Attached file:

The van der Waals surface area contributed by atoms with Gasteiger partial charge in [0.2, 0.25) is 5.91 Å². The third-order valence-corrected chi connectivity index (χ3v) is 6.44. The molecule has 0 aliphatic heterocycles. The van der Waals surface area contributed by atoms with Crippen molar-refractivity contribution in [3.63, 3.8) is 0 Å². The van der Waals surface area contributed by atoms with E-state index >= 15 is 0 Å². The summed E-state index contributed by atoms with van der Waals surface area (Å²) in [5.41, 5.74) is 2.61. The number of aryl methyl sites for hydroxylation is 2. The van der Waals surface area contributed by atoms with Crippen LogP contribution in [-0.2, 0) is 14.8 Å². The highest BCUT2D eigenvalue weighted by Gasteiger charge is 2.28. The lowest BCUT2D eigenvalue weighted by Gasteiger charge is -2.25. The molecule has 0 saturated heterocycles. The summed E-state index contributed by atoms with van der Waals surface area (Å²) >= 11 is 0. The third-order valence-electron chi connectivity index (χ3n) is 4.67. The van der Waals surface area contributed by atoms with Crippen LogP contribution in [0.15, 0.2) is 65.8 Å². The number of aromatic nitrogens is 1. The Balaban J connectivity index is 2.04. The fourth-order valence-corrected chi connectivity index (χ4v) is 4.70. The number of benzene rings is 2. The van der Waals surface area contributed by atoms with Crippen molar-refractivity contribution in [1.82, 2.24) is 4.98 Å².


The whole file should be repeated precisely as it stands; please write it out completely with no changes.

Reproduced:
The van der Waals surface area contributed by atoms with Gasteiger partial charge in [0.2, 0.25) is 5.91 Å². The third-order valence-corrected chi connectivity index (χ3v) is 6.44. The molecule has 0 aliphatic heterocycles. The van der Waals surface area contributed by atoms with Crippen molar-refractivity contribution in [3.63, 3.8) is 0 Å². The van der Waals surface area contributed by atoms with E-state index >= 15 is 0 Å². The summed E-state index contributed by atoms with van der Waals surface area (Å²) in [5.41, 5.74) is 2.61. The number of aryl methyl sites for hydroxylation is 2. The van der Waals surface area contributed by atoms with Crippen LogP contribution in [-0.2, 0) is 14.8 Å². The highest BCUT2D eigenvalue weighted by Gasteiger charge is 2.28. The lowest BCUT2D eigenvalue weighted by Gasteiger charge is -2.25. The molecule has 0 saturated heterocycles. The summed E-state index contributed by atoms with van der Waals surface area (Å²) >= 11 is 0. The third-order valence-electron chi connectivity index (χ3n) is 4.67. The van der Waals surface area contributed by atoms with Crippen LogP contribution in [0.15, 0.2) is 65.8 Å². The number of aromatic nitrogens is 1. The Balaban J connectivity index is 2.04. The fourth-order valence-corrected chi connectivity index (χ4v) is 4.70. The number of benzene rings is 2. The van der Waals surface area contributed by atoms with Crippen molar-refractivity contribution in [1.82, 2.24) is 4.98 Å².